Children's care

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Introduction of Australian childcare system for pre-schoolers and school aged children, various types of childcare services available...

 


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Written by editor. Posted in Early Childhood

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Creating young readers

Written by editor. Posted in Early Childhood

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Early childhood learning article: Create young readers by Jeannette Rowe
 

Creating young readers

 

by Jeannette Rowe, an award winning author and Young Readers Program ambassor

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I have been creating children’s picture books for 20 years. Before I became a book creator I was a primary school teacher and curriculum writer. So I have always been interested in children and how they learn.
 
Through the Young Readers Program I hope to share the importance of books and reading to your children. Learning to read begins well before we reach school.
 
Before our children reach school they have already learnt how to… play, speak, crawl, walk, climb, build things, draw, paint, make a mess, clean it up, use the toilet, sing, dance, play an electronic game, operate the TV remote, ride a bike, swim, skip, balance, run and jump, and drive us crazy asking questions.
 
How do they do this? They are simply geniuses, eager to learn, unlimited in imagination, with memories like little elephants and sometimes tempers to match.
 
They have learned these things because they have been ready. Either you have taken the time to teach them or they have simply taught themselves, having been given the opportunities and support to have a go. And all this before they even go to school. They learn more in the 5 years before they go to school than in any other time in their life because they are developmentally ready.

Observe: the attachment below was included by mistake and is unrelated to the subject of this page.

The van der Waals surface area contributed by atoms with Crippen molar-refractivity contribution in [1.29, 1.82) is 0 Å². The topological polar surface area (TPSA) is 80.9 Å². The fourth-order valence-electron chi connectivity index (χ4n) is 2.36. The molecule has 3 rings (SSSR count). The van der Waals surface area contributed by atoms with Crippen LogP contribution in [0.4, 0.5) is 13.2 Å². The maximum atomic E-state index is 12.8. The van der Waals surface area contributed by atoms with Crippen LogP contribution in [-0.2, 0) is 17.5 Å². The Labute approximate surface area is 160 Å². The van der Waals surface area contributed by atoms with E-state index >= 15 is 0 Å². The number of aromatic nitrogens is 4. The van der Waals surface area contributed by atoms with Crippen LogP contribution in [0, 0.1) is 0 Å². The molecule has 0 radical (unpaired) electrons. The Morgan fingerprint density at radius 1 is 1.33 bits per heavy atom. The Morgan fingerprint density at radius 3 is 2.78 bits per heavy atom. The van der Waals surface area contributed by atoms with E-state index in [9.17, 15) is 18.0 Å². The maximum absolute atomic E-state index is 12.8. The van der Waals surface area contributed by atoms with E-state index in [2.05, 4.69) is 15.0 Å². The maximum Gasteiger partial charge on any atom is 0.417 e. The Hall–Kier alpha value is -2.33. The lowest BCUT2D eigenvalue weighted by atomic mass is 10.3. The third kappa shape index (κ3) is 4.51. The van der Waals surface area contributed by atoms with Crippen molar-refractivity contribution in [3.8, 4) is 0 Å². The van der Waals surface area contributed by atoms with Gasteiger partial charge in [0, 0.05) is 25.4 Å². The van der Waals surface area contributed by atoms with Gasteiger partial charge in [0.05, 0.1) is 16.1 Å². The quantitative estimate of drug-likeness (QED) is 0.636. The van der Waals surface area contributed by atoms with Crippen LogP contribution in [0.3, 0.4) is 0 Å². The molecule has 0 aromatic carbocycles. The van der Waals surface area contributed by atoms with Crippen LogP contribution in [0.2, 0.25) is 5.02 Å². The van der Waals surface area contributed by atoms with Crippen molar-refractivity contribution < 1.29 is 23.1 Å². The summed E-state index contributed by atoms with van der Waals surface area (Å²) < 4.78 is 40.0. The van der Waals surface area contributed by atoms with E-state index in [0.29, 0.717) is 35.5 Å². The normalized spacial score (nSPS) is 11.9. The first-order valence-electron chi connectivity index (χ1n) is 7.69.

Kids need three things to help them become great readers.
 
> Early Book Play = Provide your child with early exposure, play and access to books to encourage reading enjoyment, knowledge and skills.
 
> Home Reading Skills and Support = Provide general support in language, physical and creative development, by encouraging your children to…
* speak, look and listen,
* point, name and read
* draw, paint, build, and pretend
* roll, crawl, walk, run skip and climb
* sing, dance and clap
* Explore, experience and PLAY.
 
> Daily Reading Opportunities = Read to your child everyday. Provide access to books and create supportive environments to develop great habits and positive attitudes to reading.
 

1. Book Play

Book play is exactly that, allowing your child to learn about books through play and being read to. From the moment your child can hear your voice, you can begin reading aloud to them and speak to them often. Don’t be afraid to have long conversations with your baby. They may not know what you are saying, but they will know and recognize your voice and start to learn to listen and look for you.